Raising hops. We meant hoppers.
The path to agriculture is not always an expected one. Sometimes it means “hopping down the bunny trail.”
Larry Rishel (L) served in the United States Marine Corps from 1972 to 1976, providing security for the presidential helicopter squadron, HMX, during Gerald Ford’s term. Today, he lives in Farmington, PA, where among other pursuits, Larry has established a reputation as an authority on rabbitry.
Rishel began raising rabbits as a relaxing hobby, building his reputation as a breeder of winning Flemish Giants over the course of the last decade. Offspring of his original breeding trio are sought after throughout the US—his rabbits can be found as far away as Hawaii. The Flemish Giant, one of 47 breeds recognized by the American Rabbit Breeders’ Association, is one hefty bunny, sometimes weighing in at as much as 20 pounds. Along the way, Larry has coached and mentored kids and adults and shows widely.
Raising rabbits can be a hobby or revenue-producing operation for individuals or families. Unlike traditional 4-H animals like pigs and goats, rabbits are clean, quiet, and largely odor-free. Producers may raise for the hobby market, or for meat production. According to Penn State Extension, last year 298 farms sold more than 112,000 rabbits in the Commonwealth, making PA the top producer nationally.
Veterans interested in getting into a small scale hobby or production rabbit operation can do so with a relatively small investment of about $1000, according to Rishel. Unlike larger livestock that require acreage, an adequate rabbit facility or barn can be set up vertically with cages. An existing facility can be easily modified for use as a rabbitry. When considering converting your current barn or building, keep in mind that good ventilation, temperature control, fresh water, and lighting are needed to provide a healthy environment.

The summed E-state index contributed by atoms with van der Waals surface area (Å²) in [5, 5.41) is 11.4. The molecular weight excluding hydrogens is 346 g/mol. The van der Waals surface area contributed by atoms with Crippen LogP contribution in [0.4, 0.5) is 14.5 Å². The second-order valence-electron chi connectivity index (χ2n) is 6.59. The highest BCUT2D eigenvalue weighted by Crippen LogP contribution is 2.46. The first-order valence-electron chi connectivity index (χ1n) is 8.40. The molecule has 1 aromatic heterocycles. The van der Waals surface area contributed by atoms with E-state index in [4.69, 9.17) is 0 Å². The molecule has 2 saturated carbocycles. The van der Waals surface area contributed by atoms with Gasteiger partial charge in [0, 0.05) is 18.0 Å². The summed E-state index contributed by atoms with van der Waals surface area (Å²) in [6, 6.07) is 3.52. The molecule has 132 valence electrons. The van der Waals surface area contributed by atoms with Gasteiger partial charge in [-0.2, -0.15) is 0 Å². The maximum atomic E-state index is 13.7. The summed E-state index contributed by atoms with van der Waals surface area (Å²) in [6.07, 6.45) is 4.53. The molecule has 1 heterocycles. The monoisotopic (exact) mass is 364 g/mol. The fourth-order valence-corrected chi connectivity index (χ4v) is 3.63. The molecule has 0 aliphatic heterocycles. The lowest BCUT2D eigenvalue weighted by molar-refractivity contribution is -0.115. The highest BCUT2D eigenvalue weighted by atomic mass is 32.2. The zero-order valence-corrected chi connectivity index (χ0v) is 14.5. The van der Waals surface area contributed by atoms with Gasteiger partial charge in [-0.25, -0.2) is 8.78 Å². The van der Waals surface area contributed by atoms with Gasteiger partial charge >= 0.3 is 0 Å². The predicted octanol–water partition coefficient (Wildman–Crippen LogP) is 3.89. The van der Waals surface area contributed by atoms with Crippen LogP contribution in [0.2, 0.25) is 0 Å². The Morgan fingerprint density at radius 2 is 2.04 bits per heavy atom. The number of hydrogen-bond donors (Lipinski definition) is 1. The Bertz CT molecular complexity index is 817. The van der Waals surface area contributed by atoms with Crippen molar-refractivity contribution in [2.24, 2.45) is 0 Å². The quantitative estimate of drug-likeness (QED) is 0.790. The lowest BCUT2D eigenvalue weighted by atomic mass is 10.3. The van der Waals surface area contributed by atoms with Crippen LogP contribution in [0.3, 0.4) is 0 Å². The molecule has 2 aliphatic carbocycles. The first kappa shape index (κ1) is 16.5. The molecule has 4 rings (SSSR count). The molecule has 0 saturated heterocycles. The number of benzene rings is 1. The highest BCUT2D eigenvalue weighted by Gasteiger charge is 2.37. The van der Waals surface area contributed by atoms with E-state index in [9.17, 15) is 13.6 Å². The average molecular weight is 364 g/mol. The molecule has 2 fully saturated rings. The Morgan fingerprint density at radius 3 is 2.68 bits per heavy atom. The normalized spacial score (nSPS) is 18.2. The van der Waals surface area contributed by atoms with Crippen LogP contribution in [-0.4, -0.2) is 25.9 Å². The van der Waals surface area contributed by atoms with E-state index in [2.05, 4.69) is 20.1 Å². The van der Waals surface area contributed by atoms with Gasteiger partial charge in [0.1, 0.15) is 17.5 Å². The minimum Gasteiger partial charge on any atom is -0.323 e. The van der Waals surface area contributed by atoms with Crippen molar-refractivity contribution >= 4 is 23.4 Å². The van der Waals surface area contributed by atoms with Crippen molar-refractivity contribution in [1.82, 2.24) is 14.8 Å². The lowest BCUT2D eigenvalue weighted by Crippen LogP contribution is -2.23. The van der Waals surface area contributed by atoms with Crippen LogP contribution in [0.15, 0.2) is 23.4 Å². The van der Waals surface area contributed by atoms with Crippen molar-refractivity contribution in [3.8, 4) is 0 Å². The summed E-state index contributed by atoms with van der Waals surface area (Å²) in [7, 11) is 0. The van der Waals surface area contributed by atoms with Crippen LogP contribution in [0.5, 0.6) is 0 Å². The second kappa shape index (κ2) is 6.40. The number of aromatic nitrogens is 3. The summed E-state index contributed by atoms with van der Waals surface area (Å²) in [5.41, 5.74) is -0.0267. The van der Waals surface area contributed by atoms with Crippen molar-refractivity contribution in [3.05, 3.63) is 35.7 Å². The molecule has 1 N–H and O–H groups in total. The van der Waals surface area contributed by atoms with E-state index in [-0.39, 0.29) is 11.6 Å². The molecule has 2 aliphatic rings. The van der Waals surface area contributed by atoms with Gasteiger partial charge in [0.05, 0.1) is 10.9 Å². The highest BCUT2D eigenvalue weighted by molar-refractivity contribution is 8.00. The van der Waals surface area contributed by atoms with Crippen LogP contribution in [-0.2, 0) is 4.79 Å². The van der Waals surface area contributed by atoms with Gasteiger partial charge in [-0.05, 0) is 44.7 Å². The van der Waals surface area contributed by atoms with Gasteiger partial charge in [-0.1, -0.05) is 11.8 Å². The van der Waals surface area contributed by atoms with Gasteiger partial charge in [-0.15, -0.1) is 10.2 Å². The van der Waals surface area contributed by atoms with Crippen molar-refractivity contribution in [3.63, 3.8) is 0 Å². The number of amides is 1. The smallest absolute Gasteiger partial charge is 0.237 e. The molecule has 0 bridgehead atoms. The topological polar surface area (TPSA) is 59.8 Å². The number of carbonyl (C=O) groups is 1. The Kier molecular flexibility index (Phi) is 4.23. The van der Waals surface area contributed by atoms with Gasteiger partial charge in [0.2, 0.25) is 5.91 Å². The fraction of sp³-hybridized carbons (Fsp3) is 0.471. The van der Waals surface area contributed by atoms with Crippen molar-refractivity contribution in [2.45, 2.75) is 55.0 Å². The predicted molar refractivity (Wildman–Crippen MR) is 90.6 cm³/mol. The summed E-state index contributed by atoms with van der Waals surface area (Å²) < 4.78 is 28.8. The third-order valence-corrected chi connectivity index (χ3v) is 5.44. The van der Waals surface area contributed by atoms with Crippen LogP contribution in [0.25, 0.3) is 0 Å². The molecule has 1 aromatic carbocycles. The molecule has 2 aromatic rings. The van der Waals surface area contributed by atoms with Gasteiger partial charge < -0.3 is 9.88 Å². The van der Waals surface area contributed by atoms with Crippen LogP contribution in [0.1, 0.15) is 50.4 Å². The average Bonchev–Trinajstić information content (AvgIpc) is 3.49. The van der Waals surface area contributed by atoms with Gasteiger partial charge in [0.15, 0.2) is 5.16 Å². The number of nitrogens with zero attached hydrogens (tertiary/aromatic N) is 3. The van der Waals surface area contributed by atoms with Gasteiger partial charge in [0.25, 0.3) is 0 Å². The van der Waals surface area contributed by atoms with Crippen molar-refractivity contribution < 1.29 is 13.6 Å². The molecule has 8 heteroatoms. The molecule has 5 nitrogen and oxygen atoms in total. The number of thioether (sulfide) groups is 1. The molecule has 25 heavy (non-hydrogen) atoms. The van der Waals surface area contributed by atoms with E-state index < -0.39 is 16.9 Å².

Reliable information on breed selection, production factors such as slaughter and packaging, marketing, housing, nutrition, and basics are available from Penn State Extension here. Rishel has mentored rabbit enthusiasts in the area, including Larry Daugherty of Heritage Farms, shown above. Daugherty got his start in livestock with rabbits, and now raises beef and pork on his Fayette County farm, but still keeps a few rabbits as a hobby.
In comparison to other small scale farming options, Rishel tells us raising rabbits can be “easy to get into with a small investment, and easy to get out of as well if it’s not for you”. He finds working with them calming: “If I can’t sleep, I go out to the barn.” And as he told us so succinctly, “At the end of the day, if it doesn’t work out, you can always eat them.”
Rishel favors the Bullyard line of Flemish rabbits, but there is a rabbit breed for everyone. Learn more at the American Rabbit Breeders Association website.
Are you a Veteran, Guard, or Reservist with questions about rabbit breeding? Contact us and we'll connect you with Larry.
Photo above right: Larry Rishel (R) with Larry Daugherty